Supplementary text will also help to establish the intended meaning of a sign in the minds of the general public. There will also be situations were supplementary audio, visual or tactile reinforcement will be necessary.

Cultural differences
There may be cultural differences - such as preferences or prohibitions - that need to be identified and taken into account when designing graphical symbols. For example, in some cultures, depictions of parts of the human body or particular images may not be acceptable, and some colours may have particular connotations in one culture and evoke different responses in another.

In this context, it is important to ensure that a graphical symbol does not convey one meaning to one group and another meaning to a different group. These matters should be researched carefully and appropriate advice sought and acted upon.

Check for existing symbols that convey the same, intended meaning
Undertake research, including contacting the secretariat of ISO/TC 145 and IEC/TC 3/SC 3C, to ascertain whether a graphical symbol suitable for the intended purpose already exists. If one does exist, then it should be used rather than risk creating confusion by attempting to introduce another symbol.

Designing a new graphical symbol
If it is established that a suitable symbol does not exist, then follow the design and standardisation procedures set out in the relevant International Standards referred to above.

Standardisation of a graphical symbol
Standardisation is the procedure whereby a new graphical symbol is validated against the relevant design criteria and then accepted as a standard and published. Although standardisation is not mandatory, it has clear advantages:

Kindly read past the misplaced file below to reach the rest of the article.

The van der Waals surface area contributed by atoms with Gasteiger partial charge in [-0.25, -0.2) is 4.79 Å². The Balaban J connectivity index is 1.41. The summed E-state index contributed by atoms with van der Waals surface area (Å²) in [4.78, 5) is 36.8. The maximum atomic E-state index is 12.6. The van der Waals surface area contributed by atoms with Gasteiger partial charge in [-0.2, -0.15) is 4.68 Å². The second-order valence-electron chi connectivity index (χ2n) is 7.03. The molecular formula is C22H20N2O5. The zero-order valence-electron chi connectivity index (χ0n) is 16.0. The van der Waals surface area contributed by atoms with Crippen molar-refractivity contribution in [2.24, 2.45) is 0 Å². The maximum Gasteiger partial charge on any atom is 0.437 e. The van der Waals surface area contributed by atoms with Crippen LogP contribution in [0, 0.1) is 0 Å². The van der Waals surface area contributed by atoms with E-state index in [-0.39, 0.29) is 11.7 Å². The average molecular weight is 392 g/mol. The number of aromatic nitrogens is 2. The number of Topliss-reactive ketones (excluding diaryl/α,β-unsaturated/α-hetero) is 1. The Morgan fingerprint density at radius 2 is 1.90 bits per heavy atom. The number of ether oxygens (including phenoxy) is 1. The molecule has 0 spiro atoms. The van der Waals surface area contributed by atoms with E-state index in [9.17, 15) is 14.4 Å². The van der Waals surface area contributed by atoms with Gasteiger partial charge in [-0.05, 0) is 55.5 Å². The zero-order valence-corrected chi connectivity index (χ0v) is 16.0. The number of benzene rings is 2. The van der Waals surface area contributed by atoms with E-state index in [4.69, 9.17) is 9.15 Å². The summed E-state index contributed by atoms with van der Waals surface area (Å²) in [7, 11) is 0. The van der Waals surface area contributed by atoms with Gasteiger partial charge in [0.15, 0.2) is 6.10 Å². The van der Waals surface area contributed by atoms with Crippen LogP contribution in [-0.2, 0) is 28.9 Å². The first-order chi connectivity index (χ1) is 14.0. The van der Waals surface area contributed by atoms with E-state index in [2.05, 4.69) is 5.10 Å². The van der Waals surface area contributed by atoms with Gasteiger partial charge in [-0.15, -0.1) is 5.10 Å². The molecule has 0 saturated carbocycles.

- including encouraging greater use of graphical symbols leading to better public recognition.

The international committees charged with the evaluation and standardisation of graphical symbols and signs follow broadly the same basic procedures. In essence, these comprise the following steps:

- submission of the graphical symbol to the relevant committee in a specified format and on a standardised form;

- evaluation by an expert group against the relevant design criteria and, where appropriate, assessment of the results of comprehension tests (see below);

- standardization approval;

- assignment of a registration number and publication in the relevant standard (i.e. some of those listed under 'key standards' above).

Comprehension testing
An issue that is much discussed is how to ensure that the message that a public information or safety sign is intended to convey is in fact understood by the intended audience. It is generally accepted that the best way of assessing whether a sign incorporating a graphical symbol conveys the intended message is some form of controlled and impartial evaluation by individuals representing the target audience.